Update: Global beef export markets
In the beef industry, a greater emphasis has been placed on foreign marketing, made possible through added boosts from the beef checkoff program – the goal being to develop, maintain and increase worldwide acceptance and sales of U.S. beef and beef products. For the U.S. Meat Export Federation (USMEF), this means focusing on efforts to expand market penetration, gain new market access, address global consumer issues and build trust in the image of the U.S. beef industry across the world.
Each year, the USMEF hosts the Strategic Planning Conference to discuss the latest issues affecting U.S. beef and pork exports and global meat trade. The 2010 event was held Nov. 3-5 in Dallas, TX, and a conference call during the event invited meat industry enthusiasts to learn more about meat exports, even if they couldn’t attend the meeting. Joe Schuele, director of communications for USMEF, led the conversation, with senior officers and regional directors adding their input as well. Their conclusions were optimistic about the future for U.S. beef trade around the world.
“It’s been a positive year so far,” said John Brooke, regional director for USMEF in Europe. “Looking at Russia, we have had some considerable challenges with access. This country needs more beef. They don’t have the same self-sufficiency policy for beef like they do with chicken and pork. Demand for beef in Russia is booming, the economy is doing well, and we expect next year to be able to carry on in the same perspective.”
Brooke said they anticipate filling the quotas made in Russia for U.S. beef, and he is excited about the market in that country. Switching gears to look at the Middle East, he noted that despite the barriers, there have been huge developments in this region.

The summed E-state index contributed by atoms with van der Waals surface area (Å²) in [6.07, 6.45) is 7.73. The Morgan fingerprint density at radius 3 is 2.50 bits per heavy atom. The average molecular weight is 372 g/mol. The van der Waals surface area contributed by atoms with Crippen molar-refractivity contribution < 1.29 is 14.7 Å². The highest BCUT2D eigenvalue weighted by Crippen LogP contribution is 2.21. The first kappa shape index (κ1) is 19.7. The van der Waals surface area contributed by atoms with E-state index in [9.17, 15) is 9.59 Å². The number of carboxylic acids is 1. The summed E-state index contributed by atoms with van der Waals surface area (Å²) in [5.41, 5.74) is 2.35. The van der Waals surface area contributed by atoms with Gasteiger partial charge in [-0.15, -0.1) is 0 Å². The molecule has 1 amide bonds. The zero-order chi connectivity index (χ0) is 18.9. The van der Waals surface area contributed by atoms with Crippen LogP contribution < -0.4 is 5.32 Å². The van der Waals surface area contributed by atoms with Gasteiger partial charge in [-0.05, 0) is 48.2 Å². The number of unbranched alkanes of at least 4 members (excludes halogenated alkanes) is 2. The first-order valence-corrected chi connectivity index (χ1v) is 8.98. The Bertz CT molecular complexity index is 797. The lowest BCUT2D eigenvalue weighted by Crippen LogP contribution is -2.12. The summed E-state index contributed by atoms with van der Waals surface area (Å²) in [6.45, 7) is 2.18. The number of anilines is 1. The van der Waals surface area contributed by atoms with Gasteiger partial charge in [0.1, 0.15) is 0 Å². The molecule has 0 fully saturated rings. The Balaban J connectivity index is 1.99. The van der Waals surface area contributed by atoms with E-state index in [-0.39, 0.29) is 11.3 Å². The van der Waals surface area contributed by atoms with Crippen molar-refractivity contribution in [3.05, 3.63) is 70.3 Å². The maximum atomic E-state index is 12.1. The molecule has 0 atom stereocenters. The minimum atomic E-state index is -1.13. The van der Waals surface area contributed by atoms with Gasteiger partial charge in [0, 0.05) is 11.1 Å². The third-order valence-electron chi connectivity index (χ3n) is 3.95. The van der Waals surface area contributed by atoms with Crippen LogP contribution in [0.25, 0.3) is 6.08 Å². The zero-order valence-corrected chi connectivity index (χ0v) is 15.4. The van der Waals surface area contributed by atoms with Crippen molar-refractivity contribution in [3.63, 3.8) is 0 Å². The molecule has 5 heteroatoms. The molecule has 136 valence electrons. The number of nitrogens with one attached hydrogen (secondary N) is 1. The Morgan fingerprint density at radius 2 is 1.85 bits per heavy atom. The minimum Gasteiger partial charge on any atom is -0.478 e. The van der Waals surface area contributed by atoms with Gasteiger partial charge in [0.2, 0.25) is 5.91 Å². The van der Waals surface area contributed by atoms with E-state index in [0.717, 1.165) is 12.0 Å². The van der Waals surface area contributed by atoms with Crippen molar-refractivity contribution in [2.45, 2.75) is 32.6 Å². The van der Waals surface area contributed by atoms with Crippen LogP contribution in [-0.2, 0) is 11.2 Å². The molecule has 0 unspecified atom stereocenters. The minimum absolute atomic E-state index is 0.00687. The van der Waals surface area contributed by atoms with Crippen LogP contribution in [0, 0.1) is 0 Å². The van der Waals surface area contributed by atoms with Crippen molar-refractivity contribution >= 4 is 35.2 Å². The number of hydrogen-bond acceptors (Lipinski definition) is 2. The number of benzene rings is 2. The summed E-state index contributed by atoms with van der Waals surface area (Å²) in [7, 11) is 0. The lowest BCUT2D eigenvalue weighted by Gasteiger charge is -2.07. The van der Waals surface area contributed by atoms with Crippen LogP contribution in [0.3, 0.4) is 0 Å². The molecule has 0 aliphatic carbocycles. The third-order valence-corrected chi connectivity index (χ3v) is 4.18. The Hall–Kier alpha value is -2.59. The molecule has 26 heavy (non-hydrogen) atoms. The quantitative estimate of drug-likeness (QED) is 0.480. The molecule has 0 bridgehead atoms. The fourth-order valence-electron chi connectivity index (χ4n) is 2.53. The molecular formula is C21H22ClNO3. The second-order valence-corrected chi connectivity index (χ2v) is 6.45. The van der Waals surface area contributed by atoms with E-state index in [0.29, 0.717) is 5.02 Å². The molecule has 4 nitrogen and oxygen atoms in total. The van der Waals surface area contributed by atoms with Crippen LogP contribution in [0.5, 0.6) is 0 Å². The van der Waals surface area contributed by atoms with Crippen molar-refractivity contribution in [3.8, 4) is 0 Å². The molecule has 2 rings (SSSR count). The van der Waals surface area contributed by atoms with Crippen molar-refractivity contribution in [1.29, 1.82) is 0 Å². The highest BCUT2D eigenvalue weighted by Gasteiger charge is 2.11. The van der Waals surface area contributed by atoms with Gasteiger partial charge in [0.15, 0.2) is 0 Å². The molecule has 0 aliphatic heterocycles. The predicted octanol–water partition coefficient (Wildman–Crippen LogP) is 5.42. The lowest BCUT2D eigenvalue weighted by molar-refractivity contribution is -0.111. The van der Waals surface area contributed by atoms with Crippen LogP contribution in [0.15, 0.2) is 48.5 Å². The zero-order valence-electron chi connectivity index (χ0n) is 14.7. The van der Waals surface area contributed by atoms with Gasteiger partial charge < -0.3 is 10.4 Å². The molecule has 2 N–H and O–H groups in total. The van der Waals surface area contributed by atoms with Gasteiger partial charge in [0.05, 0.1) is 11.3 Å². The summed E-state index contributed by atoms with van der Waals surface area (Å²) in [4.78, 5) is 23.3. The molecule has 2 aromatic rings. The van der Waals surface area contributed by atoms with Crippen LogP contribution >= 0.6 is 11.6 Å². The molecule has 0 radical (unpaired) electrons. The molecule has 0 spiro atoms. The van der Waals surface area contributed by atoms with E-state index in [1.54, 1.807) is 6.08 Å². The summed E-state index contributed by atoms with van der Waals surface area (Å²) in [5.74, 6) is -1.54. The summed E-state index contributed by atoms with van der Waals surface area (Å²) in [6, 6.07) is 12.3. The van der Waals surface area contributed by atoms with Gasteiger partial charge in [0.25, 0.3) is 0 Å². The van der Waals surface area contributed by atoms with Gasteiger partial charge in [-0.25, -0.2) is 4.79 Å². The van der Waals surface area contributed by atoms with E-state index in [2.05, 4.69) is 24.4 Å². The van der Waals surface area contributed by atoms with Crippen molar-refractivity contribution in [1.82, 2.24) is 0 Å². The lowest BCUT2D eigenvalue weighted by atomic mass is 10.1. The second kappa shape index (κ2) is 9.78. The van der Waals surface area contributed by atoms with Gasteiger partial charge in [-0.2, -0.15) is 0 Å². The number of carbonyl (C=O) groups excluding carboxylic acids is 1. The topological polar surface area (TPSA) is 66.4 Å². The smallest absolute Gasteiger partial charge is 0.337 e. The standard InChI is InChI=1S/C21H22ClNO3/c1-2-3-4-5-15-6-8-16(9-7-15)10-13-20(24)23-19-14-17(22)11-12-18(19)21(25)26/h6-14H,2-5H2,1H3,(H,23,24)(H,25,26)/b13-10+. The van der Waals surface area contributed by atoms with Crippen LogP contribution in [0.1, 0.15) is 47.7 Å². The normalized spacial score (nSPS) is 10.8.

“The Middle East has been somewhat of a surprise,” admitted Brooke. “Of course, there have been some barriers for us to tackle. The desire to consume beef in the Middle East is growing, and there is a new wave in the commodity market. We have seen extraordinary developments in Western dining options like family-style restaurants and fast food chains. This is changing the way people are eating and what items they choose to buy. The growth here has been quite remarkable. We have had more funding from the beef checkoff program, and that has helped us move products here.”
Looking at the European Union (EU), the opening of a duty-free quota has helped the U.S. beef trade.
“Shipments are still very small to the EU, but we are gaining visibility there,” explained Brooke. “In the beginning of this year, there was the Euro crisis and a devaluation of the U.S. dollar, which kind of depleted the value of the duty-free quota. Fortunately, this didn’t hurt U.S. beef trade, and I’m feeling very positive about the markets in this region.”
Chad Russell, USMEF regional director for Mexico, the Dominican Republic and Central America, added his two cents on the foreign markets he has worked with.
“Mexico is the largest foreign market for U.S. beef,” said Russell. “Mexico is starting to recover from the 2008 recession, just like we are. During the recession, the peso devalued significantly, but it’s starting to strengthen again. However, the major trend in Mexico has been a shift in beef to less expensive proteins, particularly pork, where pork exports increased 27 percent. Now we are seeing an increase in poultry imports as well.”
He added that there have also been great opportunities to grow the market in both the Dominican Republic and Central America. The group also talked about the Korean and Japan markets, with Schuele directing the conversation.
“We are hoping our upcoming trip to Korea and Japan will be successful,” said Schuele. “For U.S. beef, this could be one of the leading markets. There have been very positive developments in both Japan and Korea. We are very excited to have USDA Secretary Vilsack visit Japan and discuss market access. Looking around the globe, the markets for U.S. beef have been up 25 percent and in some places, up to 50 percent. We still have a way to go in the Japanese market, but the market should begin to grow there.”
The discussion continued and all agreed that Taiwan is performing very well, with U.S. beef middle meats, including bone-in cuts, gaining in popularity. To conclude, the group said that the export market will have the biggest impact in increasing profitability for America’s ranchers.
“The more we channel our resources in the global market place where we have bigger premiums, the sooner we will start seeing increased profitability for our beef producers at home.”
editor’s note: to follow updates by the usmef on global meat trade, visit http://usmef.org/.
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